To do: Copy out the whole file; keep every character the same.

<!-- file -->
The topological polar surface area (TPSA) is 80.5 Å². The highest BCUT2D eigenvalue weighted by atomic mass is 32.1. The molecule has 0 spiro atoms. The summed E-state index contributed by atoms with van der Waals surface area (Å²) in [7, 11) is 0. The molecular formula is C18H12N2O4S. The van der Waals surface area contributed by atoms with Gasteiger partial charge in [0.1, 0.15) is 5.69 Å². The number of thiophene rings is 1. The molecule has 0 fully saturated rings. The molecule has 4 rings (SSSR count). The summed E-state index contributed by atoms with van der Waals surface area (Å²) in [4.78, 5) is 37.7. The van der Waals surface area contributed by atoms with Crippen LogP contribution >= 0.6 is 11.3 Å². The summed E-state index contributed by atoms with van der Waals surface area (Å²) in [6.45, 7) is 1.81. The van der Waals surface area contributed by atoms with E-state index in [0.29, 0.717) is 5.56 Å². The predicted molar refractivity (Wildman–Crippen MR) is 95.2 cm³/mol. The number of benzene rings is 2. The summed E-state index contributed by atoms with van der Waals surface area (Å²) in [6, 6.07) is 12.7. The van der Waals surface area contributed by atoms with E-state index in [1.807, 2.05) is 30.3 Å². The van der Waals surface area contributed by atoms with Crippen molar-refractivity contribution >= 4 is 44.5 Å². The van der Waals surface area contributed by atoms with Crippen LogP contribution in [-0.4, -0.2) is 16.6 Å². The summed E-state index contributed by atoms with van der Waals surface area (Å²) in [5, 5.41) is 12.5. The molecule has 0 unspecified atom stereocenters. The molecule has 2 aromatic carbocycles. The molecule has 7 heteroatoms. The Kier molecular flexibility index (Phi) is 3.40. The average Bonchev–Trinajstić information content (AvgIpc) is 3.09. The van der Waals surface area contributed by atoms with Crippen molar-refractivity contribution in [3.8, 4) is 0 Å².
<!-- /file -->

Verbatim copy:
The topological polar surface area (TPSA) is 80.5 Å². The highest BCUT2D eigenvalue weighted by atomic mass is 32.1. The molecule has 0 spiro atoms. The summed E-state index contributed by atoms with van der Waals surface area (Å²) in [7, 11) is 0. The molecular formula is C18H12N2O4S. The van der Waals surface area contributed by atoms with Gasteiger partial charge in [0.1, 0.15) is 5.69 Å². The number of thiophene rings is 1. The molecule has 0 fully saturated rings. The molecule has 4 rings (SSSR count). The summed E-state index contributed by atoms with van der Waals surface area (Å²) in [4.78, 5) is 37.7. The van der Waals surface area contributed by atoms with Crippen LogP contribution >= 0.6 is 11.3 Å². The summed E-state index contributed by atoms with van der Waals surface area (Å²) in [6.45, 7) is 1.81. The van der Waals surface area contributed by atoms with E-state index in [0.29, 0.717) is 5.56 Å². The predicted molar refractivity (Wildman–Crippen MR) is 95.2 cm³/mol. The number of benzene rings is 2. The summed E-state index contributed by atoms with van der Waals surface area (Å²) in [6, 6.07) is 12.7. The van der Waals surface area contributed by atoms with E-state index in [1.807, 2.05) is 30.3 Å². The van der Waals surface area contributed by atoms with Crippen molar-refractivity contribution >= 4 is 44.5 Å². The van der Waals surface area contributed by atoms with Crippen LogP contribution in [-0.4, -0.2) is 16.6 Å². The summed E-state index contributed by atoms with van der Waals surface area (Å²) in [5, 5.41) is 12.5. The molecule has 0 unspecified atom stereocenters. The molecule has 2 aromatic carbocycles. The molecule has 7 heteroatoms. The Kier molecular flexibility index (Phi) is 3.40. The average Bonchev–Trinajstić information content (AvgIpc) is 3.09. The van der Waals surface area contributed by atoms with Crippen molar-refractivity contribution in [3.8, 4) is 0 Å².